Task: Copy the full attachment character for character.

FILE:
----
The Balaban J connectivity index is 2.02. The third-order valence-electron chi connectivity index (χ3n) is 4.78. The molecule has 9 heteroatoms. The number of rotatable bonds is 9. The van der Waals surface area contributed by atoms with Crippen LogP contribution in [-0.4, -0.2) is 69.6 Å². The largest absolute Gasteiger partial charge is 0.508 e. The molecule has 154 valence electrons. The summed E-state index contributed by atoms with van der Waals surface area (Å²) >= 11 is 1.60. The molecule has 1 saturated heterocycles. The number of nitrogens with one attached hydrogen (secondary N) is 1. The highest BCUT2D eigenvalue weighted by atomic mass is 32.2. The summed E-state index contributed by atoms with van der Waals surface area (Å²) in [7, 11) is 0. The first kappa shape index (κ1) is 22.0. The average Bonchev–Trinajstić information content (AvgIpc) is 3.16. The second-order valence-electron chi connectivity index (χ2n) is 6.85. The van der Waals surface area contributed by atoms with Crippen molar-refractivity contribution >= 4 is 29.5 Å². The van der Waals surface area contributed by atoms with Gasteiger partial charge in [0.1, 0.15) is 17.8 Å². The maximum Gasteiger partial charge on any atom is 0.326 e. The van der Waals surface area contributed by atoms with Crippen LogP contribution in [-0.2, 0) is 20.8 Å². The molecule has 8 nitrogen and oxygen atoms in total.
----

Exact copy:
The Balaban J connectivity index is 2.02. The third-order valence-electron chi connectivity index (χ3n) is 4.78. The molecule has 9 heteroatoms. The number of rotatable bonds is 9. The van der Waals surface area contributed by atoms with Crippen LogP contribution in [-0.4, -0.2) is 69.6 Å². The largest absolute Gasteiger partial charge is 0.508 e. The molecule has 154 valence electrons. The summed E-state index contributed by atoms with van der Waals surface area (Å²) >= 11 is 1.60. The molecule has 1 saturated heterocycles. The number of nitrogens with one attached hydrogen (secondary N) is 1. The highest BCUT2D eigenvalue weighted by atomic mass is 32.2. The summed E-state index contributed by atoms with van der Waals surface area (Å²) in [7, 11) is 0. The first kappa shape index (κ1) is 22.0. The average Bonchev–Trinajstić information content (AvgIpc) is 3.16. The second-order valence-electron chi connectivity index (χ2n) is 6.85. The van der Waals surface area contributed by atoms with Crippen molar-refractivity contribution >= 4 is 29.5 Å². The van der Waals surface area contributed by atoms with Gasteiger partial charge in [0.1, 0.15) is 17.8 Å². The maximum Gasteiger partial charge on any atom is 0.326 e. The van der Waals surface area contributed by atoms with Crippen LogP contribution in [-0.2, 0) is 20.8 Å². The molecule has 8 nitrogen and oxygen atoms in total.